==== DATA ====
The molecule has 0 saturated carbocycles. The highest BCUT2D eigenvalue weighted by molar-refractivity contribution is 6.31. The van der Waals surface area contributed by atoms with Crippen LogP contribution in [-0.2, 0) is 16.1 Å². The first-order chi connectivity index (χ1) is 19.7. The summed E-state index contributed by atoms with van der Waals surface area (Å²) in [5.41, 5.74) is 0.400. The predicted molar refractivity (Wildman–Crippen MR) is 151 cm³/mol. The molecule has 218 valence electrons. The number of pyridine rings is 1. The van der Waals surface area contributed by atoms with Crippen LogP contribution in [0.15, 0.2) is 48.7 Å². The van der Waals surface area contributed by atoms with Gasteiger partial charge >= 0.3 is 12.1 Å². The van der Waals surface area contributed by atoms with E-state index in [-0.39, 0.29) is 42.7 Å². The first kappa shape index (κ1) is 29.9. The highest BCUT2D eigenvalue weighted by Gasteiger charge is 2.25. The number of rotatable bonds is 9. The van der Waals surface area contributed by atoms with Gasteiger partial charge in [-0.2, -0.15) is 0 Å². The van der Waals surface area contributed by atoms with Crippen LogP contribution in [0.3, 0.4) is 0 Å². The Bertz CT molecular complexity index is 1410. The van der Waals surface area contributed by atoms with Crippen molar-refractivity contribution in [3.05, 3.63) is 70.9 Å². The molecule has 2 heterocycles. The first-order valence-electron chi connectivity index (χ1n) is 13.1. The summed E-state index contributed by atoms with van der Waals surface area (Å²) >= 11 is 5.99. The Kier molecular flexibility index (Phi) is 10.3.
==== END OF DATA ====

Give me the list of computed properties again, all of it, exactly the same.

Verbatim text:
The molecule has 0 saturated carbocycles. The highest BCUT2D eigenvalue weighted by molar-refractivity contribution is 6.31. The van der Waals surface area contributed by atoms with Crippen LogP contribution in [-0.2, 0) is 16.1 Å². The first-order chi connectivity index (χ1) is 19.7. The summed E-state index contributed by atoms with van der Waals surface area (Å²) in [5.41, 5.74) is 0.400. The predicted molar refractivity (Wildman–Crippen MR) is 151 cm³/mol. The molecule has 218 valence electrons. The number of pyridine rings is 1. The van der Waals surface area contributed by atoms with Crippen LogP contribution in [0.15, 0.2) is 48.7 Å². The van der Waals surface area contributed by atoms with Gasteiger partial charge >= 0.3 is 12.1 Å². The van der Waals surface area contributed by atoms with E-state index in [-0.39, 0.29) is 42.7 Å². The first kappa shape index (κ1) is 29.9. The highest BCUT2D eigenvalue weighted by Gasteiger charge is 2.25. The number of rotatable bonds is 9. The van der Waals surface area contributed by atoms with Gasteiger partial charge in [-0.2, -0.15) is 0 Å². The van der Waals surface area contributed by atoms with Crippen LogP contribution in [0.3, 0.4) is 0 Å². The Bertz CT molecular complexity index is 1410. The van der Waals surface area contributed by atoms with Crippen molar-refractivity contribution in [3.05, 3.63) is 70.9 Å². The molecule has 2 heterocycles. The first-order valence-electron chi connectivity index (χ1n) is 13.1. The summed E-state index contributed by atoms with van der Waals surface area (Å²) >= 11 is 5.99. The Kier molecular flexibility index (Phi) is 10.3.